I would like to keep my
.bash_login files in version control so that I can use them between all the computers I use. The problem is I have some OS specific aliases so I was looking for a way to determine if the script is running on Mac OS X, Linux or Cygwin.
What is the proper way to detect the operating system in a Bash script?
I think the following should work. I'm not sure about
if [[ "$OSTYPE" == "linux-gnu" ]]; then # ... elif [[ "$OSTYPE" == "darwin"* ]]; then # Mac OSX elif [[ "$OSTYPE" == "cygwin" ]]; then # POSIX compatibility layer and Linux environment emulation for Windows elif [[ "$OSTYPE" == "msys" ]]; then # Lightweight shell and GNU utilities compiled for Windows (part of MinGW) elif [[ "$OSTYPE" == "win32" ]]; then # I'm not sure this can happen. elif [[ "$OSTYPE" == "freebsd"* ]]; then # ... else # Unknown. fi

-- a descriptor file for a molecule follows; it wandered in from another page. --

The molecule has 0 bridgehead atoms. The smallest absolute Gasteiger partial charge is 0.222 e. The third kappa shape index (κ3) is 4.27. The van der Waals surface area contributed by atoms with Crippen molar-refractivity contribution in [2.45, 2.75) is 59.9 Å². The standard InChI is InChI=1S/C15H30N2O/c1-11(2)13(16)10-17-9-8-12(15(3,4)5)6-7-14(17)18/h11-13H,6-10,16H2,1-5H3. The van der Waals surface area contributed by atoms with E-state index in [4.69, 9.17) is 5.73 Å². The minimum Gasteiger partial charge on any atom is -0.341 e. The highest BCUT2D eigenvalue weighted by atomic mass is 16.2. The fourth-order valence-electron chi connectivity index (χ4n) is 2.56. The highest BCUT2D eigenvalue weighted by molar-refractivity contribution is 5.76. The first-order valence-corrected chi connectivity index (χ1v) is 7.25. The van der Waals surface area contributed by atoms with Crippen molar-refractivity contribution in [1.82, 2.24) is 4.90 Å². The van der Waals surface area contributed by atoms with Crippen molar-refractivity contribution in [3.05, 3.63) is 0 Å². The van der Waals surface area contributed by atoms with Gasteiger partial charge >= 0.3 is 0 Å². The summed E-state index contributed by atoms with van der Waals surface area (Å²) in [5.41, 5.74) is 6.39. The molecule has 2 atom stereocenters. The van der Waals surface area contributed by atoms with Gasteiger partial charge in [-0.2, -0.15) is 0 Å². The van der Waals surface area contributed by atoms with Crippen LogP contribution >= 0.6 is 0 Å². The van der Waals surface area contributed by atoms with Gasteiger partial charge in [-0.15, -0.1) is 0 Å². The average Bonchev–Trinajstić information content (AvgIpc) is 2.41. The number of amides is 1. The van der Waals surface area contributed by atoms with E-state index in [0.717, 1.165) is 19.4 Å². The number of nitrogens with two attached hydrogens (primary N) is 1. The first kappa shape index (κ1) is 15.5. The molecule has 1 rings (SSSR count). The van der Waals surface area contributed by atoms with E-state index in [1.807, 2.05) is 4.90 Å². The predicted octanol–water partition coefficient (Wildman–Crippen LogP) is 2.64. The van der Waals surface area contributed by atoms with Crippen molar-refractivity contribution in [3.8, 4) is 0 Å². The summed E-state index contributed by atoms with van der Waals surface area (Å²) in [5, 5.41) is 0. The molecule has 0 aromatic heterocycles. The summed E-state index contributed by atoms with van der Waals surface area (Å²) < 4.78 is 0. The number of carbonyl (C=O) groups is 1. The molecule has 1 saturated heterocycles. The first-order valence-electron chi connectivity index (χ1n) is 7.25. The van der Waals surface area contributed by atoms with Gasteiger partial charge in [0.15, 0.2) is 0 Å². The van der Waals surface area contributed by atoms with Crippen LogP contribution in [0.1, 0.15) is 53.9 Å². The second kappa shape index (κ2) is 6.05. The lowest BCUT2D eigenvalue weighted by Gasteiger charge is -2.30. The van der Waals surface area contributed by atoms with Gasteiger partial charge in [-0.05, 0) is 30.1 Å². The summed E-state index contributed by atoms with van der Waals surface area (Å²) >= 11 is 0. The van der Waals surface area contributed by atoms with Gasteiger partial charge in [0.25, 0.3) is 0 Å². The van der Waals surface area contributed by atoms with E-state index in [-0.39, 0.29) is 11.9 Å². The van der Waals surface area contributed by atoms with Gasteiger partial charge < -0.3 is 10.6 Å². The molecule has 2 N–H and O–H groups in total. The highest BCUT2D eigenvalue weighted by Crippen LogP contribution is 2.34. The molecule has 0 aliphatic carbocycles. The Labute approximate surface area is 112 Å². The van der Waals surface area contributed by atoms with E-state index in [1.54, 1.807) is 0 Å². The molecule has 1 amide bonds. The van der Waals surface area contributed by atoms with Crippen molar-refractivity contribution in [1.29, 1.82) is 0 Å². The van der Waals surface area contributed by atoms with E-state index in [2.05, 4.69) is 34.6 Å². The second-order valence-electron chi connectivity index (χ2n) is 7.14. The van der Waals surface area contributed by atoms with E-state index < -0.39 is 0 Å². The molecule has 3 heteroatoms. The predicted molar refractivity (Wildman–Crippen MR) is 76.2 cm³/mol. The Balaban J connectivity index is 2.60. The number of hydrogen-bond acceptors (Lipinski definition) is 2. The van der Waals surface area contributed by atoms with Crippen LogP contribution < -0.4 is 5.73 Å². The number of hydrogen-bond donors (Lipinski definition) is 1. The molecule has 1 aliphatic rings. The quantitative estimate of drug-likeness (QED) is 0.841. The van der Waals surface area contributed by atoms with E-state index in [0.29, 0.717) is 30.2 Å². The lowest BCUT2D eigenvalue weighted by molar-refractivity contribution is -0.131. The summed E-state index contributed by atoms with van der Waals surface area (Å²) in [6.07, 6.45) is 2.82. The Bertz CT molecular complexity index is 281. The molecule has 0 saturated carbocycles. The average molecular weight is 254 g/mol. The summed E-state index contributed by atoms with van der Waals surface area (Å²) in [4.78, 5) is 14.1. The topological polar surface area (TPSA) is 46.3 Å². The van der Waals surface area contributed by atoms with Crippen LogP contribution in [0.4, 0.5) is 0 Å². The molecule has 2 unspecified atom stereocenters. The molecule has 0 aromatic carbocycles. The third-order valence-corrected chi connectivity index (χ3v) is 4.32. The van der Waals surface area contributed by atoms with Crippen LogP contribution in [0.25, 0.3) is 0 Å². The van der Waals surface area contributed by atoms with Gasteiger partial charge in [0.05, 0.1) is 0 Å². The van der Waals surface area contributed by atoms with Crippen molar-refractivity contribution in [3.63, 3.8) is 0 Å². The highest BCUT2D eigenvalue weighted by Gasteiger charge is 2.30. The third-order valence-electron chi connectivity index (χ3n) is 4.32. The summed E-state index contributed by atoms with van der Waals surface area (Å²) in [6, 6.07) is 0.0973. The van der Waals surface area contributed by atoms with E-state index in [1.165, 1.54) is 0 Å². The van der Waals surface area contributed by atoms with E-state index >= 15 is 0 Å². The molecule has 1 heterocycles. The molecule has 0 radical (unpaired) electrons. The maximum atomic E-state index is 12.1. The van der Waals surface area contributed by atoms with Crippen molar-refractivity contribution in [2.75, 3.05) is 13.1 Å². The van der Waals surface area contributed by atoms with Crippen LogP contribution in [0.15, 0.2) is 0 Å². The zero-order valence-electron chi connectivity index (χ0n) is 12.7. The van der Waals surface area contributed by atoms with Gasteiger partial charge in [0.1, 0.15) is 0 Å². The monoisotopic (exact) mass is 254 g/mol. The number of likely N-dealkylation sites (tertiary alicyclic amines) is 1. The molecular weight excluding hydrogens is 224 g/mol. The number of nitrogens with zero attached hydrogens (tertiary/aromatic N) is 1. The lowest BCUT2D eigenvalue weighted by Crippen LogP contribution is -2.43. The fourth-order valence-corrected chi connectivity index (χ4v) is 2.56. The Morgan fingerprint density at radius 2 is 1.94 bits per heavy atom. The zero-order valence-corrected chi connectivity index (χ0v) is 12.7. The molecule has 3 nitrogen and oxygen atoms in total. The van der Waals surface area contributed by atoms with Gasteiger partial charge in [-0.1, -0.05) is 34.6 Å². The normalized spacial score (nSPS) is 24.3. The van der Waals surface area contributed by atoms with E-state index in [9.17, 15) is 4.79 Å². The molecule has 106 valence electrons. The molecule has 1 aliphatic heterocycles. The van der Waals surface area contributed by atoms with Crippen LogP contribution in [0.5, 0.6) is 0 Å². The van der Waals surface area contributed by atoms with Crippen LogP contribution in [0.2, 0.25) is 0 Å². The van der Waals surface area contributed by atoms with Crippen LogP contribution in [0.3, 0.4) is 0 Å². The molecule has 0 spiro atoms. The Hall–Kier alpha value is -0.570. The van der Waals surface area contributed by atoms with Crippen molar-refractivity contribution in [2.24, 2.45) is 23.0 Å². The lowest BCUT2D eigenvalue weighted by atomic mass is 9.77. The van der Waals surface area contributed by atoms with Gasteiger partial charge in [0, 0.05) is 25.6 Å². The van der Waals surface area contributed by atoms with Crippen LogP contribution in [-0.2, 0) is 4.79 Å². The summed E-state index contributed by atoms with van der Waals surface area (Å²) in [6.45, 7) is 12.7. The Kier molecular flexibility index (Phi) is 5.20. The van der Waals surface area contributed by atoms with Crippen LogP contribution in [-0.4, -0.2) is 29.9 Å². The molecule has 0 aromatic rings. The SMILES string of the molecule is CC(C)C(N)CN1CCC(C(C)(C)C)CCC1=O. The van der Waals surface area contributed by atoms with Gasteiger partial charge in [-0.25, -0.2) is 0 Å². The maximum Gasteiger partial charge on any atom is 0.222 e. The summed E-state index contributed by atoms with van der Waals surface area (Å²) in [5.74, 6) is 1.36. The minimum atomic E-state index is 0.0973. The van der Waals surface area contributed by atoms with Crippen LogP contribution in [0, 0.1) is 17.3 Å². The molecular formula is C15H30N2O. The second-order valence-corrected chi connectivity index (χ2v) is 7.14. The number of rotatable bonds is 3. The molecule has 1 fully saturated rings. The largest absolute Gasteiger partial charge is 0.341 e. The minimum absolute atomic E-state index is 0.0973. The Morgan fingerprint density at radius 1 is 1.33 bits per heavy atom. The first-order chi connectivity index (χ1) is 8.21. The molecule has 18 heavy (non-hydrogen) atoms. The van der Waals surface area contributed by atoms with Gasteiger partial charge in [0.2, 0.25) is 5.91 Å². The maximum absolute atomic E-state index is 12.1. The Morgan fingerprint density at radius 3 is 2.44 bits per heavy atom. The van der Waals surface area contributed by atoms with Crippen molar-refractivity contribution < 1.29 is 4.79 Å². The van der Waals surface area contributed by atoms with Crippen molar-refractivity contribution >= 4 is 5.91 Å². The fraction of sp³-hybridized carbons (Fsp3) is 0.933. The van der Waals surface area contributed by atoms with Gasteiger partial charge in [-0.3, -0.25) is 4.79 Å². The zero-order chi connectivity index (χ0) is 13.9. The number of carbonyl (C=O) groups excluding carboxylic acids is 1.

For my .bashrc, I use the following code:
platform='unknown' unamestr=`uname` if [[ "$unamestr" == 'Linux' ]]; then platform='linux' elif [[ "$unamestr" == 'FreeBSD' ]]; then platform='freebsd' fi
Then I do somethings like:
if [[ $platform == 'linux' ]]; then alias ls='ls --color=auto' elif [[ $platform == 'freebsd' ]]; then alias ls='ls -G' fi
It's ugly, but it works. You may use
case instead of
if if you prefer.